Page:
There are two things going on in Australia’s beef market right now.
One is the introduction of a new breed of cattle to the market.
And the other is that we’re getting closer to a global climate that will see global temperatures rise.
One of those things is the Australian cattle industry is on the ropes.
The other is the rise in the price for Australian beef.
The price of the Australian beef market is climbing rapidly, with the price up almost 300 per cent over the past year.
This is happening even though the Australian government’s carbon tax is set to expire on January 1, 2019.
There is a lot at stake in the beef industry.
According to the Australian Meat Association, there is $15 billion in market value in Australia alone.
That’s more than the value of the entire Australian economy.
And it’s just getting worse.
The Australian Bureau of Statistics estimates the beef market in Australia has lost around 30 per cent of its value over the last three years.
“The market has basically been flat,” says Tony Curnow, the president of the Queensland Association of Beef Exporters.
“It’s really a case of a lot of people have been shorting out, shorting the market, and people have not been paying what they should be paying.”
Mr Curnows cattle producer has seen the market drop to about $2 per kilogramme.
“If the price rises by 500 cents and I’m short a ton of beef, that’s $600,” he says.
The other major factor that is impacting the Australian market is the global warming that is expected to hit Australia in the next two decades. “
We need to get that price up.”
The other major factor that is impacting the Australian market is the global warming that is expected to hit Australia in the next two decades.
The ABC’s Daniel Johnson has learned that the global economy is expected, in fact, to grow by around 2 per cent this year.
The forecast also says Australia’s emissions will peak in 2026.
And because Australia is a large exporter of beef to the world, it’s likely the price will increase further in the years ahead.
Mr Cowlow says the biggest concern for the Australian industry is the drought that has been hitting the country for the past six years.
That has left cattle herds in drought.
And this is happening because of climate change.
“When the drought hits, you lose the grazing land you used to have, and the cattle will starve to death,” Mr Crowley says.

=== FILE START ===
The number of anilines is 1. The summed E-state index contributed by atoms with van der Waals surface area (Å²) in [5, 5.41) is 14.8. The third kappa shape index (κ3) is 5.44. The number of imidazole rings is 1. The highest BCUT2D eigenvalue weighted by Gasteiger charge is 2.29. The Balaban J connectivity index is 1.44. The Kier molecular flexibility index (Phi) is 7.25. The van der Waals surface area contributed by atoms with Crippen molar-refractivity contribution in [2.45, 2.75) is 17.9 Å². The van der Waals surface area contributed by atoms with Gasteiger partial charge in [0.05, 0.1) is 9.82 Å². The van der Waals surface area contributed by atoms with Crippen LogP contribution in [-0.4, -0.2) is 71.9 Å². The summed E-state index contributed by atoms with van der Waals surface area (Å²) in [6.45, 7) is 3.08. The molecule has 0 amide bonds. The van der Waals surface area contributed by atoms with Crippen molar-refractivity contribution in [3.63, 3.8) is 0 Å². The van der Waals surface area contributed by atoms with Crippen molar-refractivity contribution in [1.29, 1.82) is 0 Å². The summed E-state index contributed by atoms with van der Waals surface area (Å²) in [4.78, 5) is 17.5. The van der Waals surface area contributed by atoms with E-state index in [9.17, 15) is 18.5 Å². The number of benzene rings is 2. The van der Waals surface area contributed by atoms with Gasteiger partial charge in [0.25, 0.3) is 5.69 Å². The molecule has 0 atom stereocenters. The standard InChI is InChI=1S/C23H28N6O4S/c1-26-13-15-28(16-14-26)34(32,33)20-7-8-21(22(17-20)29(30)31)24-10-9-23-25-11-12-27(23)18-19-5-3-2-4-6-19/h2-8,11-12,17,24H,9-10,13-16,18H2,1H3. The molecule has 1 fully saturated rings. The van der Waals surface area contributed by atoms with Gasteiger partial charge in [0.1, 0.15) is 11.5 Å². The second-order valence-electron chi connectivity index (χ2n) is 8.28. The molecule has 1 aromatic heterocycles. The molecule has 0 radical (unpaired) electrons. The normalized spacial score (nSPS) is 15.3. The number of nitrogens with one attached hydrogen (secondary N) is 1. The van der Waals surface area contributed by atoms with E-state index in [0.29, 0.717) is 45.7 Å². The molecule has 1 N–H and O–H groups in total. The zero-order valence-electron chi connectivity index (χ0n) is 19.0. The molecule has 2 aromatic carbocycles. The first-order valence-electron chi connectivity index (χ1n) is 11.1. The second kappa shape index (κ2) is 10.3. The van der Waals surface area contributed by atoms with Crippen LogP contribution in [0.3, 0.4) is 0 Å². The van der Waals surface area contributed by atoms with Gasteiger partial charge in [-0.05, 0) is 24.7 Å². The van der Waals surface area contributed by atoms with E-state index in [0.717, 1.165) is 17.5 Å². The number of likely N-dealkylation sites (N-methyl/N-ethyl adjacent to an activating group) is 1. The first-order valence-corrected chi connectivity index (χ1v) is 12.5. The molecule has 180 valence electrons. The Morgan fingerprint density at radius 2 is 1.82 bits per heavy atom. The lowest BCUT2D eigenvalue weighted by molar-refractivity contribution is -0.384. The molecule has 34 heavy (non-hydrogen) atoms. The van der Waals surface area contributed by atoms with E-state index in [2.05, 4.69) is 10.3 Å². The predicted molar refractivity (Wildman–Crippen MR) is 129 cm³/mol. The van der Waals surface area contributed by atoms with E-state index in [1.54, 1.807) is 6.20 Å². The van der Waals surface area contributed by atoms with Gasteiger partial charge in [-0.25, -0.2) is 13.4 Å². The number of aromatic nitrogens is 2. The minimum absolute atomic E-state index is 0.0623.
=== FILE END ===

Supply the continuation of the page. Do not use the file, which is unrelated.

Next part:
Mr Chawla, the chief executive of the Association of Australian Cattle Producers, says the drought has been bad for cattle production in the past, but that the current drought is worse.
“Our cattle are being slaughtered for the first time in more than 100 years,” he said.
“This is the first year in the last decade that we have had more than one calf per week.”
The problem with Australia’s climate change is that the price is also going up.
In recent months, the price has increased by 300 per-cent in the market’s last year, from $4.80 to $6.50.
In the past month, the market has jumped by 300-300 per cent.
“I think we are looking at a price increase of up to 10 to 12 per cent for a lot less money,” Mr Chowla says.
He says the rise has put the industry at a competitive disadvantage compared to the beef sector in other parts of the world.
“Australia’s cattle have been under pressure for quite a long time, but the price and the price per tonne of beef have been really driven up by the global market,” Mr Sallan says.
What are Australia’s problems?
The ABC spoke to a number of beef producers about the current price of beef.
One said he was losing money on a herd of cattle.
The biggest problem he had with the Australian price of cattle was that it was rising so fast that he couldn’t keep up.
“There’s so much competition in the world now, and it’s really hard to keep up with that,” he explains.
The market is also growing fast, especially in the South East.
Mr Tait says the global climate is causing the beef price to go through the roof.
“In the last two or three years, there’s been a big jump in the cost of beef in Australia,” he explained.
“And the average price of meat in Australia is now more than $8 per kilo, so we’re not just paying that for the cost.
We’re paying for the environmental impact.”
But is this the only way to go?
Some of the beef producers I spoke to were of the opinion that other methods to increase the price would be more cost effective.
“What we need to do is really focus on the environmental aspect, the food security, the health of our cattle,” Mr Taree says.
And he’s right.
The current market price is